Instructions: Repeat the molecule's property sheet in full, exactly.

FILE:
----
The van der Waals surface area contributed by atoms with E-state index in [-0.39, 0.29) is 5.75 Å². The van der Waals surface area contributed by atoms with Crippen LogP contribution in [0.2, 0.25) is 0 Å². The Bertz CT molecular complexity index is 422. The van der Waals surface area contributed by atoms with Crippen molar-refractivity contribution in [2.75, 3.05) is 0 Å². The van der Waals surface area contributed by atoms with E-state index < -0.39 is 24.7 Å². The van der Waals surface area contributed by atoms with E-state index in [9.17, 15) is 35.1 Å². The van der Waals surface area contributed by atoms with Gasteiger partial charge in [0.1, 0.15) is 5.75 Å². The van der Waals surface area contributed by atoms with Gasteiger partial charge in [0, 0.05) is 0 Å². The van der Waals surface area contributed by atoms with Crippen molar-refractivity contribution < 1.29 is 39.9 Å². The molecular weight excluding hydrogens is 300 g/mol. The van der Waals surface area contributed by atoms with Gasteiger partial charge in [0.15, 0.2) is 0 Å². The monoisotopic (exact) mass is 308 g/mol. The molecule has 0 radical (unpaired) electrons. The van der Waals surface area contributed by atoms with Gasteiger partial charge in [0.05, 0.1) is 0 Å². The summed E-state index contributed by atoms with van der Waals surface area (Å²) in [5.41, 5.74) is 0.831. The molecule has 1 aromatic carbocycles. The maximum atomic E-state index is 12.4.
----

The van der Waals surface area contributed by atoms with E-state index in [-0.39, 0.29) is 5.75 Å². The van der Waals surface area contributed by atoms with Crippen LogP contribution in [0.2, 0.25) is 0 Å². The Bertz CT molecular complexity index is 422. The van der Waals surface area contributed by atoms with Crippen molar-refractivity contribution in [2.75, 3.05) is 0 Å². The van der Waals surface area contributed by atoms with E-state index < -0.39 is 24.7 Å². The van der Waals surface area contributed by atoms with E-state index in [9.17, 15) is 35.1 Å². The van der Waals surface area contributed by atoms with Gasteiger partial charge in [0.1, 0.15) is 5.75 Å². The van der Waals surface area contributed by atoms with Gasteiger partial charge in [0, 0.05) is 0 Å². The van der Waals surface area contributed by atoms with Crippen molar-refractivity contribution < 1.29 is 39.9 Å². The molecular weight excluding hydrogens is 300 g/mol. The van der Waals surface area contributed by atoms with Gasteiger partial charge in [0.15, 0.2) is 0 Å². The monoisotopic (exact) mass is 308 g/mol. The molecule has 0 radical (unpaired) electrons. The van der Waals surface area contributed by atoms with Gasteiger partial charge in [0.05, 0.1) is 0 Å². The summed E-state index contributed by atoms with van der Waals surface area (Å²) in [5.41, 5.74) is 0.831. The molecule has 1 aromatic carbocycles. The maximum atomic E-state index is 12.4.